UK Labour launches plan to combat antisemitism

The party will "change the way complaints of antisemitism and all other forms of racism are handled."

Jeremy Corbyn and Keir Starmer attend a general election campaign meeting in Harlow, Britain November 5, 2019 (photo credit: REUTERS / HANNAH MCKAY)
Jeremy Corbyn and Keir Starmer attend a general election campaign meeting in Harlow, Britain November 5, 2019
(photo credit: REUTERS / HANNAH MCKAY)
The UK Labour Party announced on Thursday a new plan to uproot antisemitism from its ranks.
The Action Plan for Driving out Antisemitism from the Labour Party came in response to a UK Equality and Human Rights Commission (EHRC) report in October. The report determined that the party had violated equality laws in its handling of antisemitic incidents under the leadership of Jeremy Corbyn.
The EHRC report’s “findings were clear and stark: The Labour Party breached the Equality Act 2010 in terms of unlawful harassment and indirect discrimination towards our Jewish members,” the party’s current leader, Keir Starmer, and Deputy Leader Angela Rayner said in the plan’s introduction. “We failed the Jewish community, our members, our supporters and the country.”
As such, Starmer and Rayner said they “have made rooting out antisemitism our number-one priority,” and they plan to “change the processes, structures and the culture of the Party to ensure Jewish people feel safe to return to their political home.”
Among the ways Labour plans to make itself more welcoming to Jews and members of other minority groups is to establish an independent investigation process for complaints of antisemitism, Islamophobia, racism, sexual harassment and other forms of discrimination.
Unlike the process that Labour implemented under Corbyn, the current leadership said it would not be involved in individual complaint cases to ensure there is no political influence on the decisions.
In addition, external lawyers will be hired to advise on antisemitism hearings, and the party will also move to address backlogged antisemitism cases.
“We will not hesitate to sanction those who breach our rules and regulations,” Starmer and Rayner wrote. “Social media guidelines will be strengthened and candidates wishing to represent the Party will undergo greater due diligence checks.”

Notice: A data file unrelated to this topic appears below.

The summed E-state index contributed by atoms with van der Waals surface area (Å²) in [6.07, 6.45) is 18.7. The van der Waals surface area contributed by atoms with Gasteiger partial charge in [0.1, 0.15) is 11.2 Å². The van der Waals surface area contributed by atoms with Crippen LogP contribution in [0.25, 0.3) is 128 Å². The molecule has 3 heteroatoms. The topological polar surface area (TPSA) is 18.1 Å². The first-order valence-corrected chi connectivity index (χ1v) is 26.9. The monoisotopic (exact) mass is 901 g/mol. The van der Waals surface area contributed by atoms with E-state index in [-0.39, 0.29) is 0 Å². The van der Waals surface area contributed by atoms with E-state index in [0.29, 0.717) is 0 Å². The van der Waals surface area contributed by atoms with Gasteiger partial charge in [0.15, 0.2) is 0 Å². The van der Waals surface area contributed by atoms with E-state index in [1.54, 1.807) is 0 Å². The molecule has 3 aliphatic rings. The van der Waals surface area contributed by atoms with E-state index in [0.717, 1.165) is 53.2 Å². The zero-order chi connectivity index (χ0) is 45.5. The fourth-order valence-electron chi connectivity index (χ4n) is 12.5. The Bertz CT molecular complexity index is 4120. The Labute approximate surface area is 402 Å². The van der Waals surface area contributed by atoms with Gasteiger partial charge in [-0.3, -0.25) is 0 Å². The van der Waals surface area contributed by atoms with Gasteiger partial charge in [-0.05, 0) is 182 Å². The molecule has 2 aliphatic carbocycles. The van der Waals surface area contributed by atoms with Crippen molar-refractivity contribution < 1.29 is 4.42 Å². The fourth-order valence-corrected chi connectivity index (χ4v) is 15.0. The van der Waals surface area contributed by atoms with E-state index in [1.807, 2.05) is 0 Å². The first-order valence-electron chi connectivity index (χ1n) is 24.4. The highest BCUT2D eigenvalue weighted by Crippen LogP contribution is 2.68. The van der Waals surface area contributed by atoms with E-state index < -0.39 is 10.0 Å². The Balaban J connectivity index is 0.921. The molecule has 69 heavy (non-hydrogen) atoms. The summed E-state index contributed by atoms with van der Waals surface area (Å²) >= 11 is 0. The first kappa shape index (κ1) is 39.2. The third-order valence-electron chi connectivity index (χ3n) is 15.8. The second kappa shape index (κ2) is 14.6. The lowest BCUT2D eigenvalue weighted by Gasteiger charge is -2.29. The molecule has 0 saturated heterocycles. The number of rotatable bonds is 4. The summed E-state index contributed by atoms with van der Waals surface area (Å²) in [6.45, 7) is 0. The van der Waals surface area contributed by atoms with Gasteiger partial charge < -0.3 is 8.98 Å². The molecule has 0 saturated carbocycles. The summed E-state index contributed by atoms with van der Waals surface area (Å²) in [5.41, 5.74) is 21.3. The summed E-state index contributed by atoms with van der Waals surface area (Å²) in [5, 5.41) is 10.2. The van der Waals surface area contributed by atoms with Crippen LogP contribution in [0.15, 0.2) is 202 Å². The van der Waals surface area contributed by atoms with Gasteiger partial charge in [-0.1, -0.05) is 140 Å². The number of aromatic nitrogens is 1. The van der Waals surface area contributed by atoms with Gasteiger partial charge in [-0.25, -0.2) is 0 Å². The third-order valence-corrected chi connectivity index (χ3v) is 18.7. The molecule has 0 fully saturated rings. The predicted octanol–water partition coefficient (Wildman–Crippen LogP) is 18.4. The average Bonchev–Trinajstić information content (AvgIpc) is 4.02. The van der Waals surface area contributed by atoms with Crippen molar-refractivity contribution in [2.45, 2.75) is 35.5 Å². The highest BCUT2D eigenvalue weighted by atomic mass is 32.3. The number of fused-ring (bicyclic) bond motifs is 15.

Labour’s leaders also committed to increasing transparency in the process of investigating complaints.
The party plans to establish an advisory board with Jewish members.
“This Action Plan will help us act decisively against antisemitism in all its forms,” Starmer and Rayner wrote. “It will hold us to the highest standards and ensure we neither miss incidents nor accept denial or excuses.”
The Labour leaders pledged to do the hard work to restore the Jewish community’s trust and change the party’s culture.
“Our determination is undimmed – and our commitment to getting it right is absolute,” they wrote. “We will only consider this work a success when members who left our Party because of antisemitism feel safe to return.”
Last month, the EHRC, a statutory government authority, said Labour’s failure to tackle antisemitism in its midst, “at worst,” could be seen as acceptance of antisemitism.
The report published on Thursday relates to 2015-2020, when Labour was led by Corbyn, who took the party sharply to the left and attracted many hard-left, socialist, anti-Zionist and antisemitic elements.
According to the EHRC, the Labour Party breached the Equality Act of 2010 through political interference into antisemitism complaints, failing to provide adequate training to those handling antisemitism complaints and antisemitic harassment.
The EHRC warned that “despite some recent improvements, the Labour Party must do more if it is going to regain the trust of the Jewish community, the public and many of its members.” It gave the party until December 10 to draft an action plan to implement recommendations to tackle antisemitism in the party.
Starmer apologized immediately after receiving the EHRC report for his party’s failure to deal with antisemitism in its ranks.
“It is a day of shame for the Labour Party,” he said. “We have failed Jewish people... I am truly sorry for all the pain and grief that has been caused.”
Starmer held a senior role under Corbyn’s leadership.
“The scale of the problem [of antisemitism in the party] was also dramatically overstated for political reasons by our opponents inside and outside the party, as well as by much of the media,” Corbyn said in October.
Following his statement and subsequent failure to retract it, Corbyn was suspended by his party. He was reinstated 19 days later.  The Guardian newspaper reported last month that it understood he was nevertheless to be suspended from the parliamentary Labour Party for three months pending further investigation into his conduct as party leader.
Jeremy Sharon contributed to this report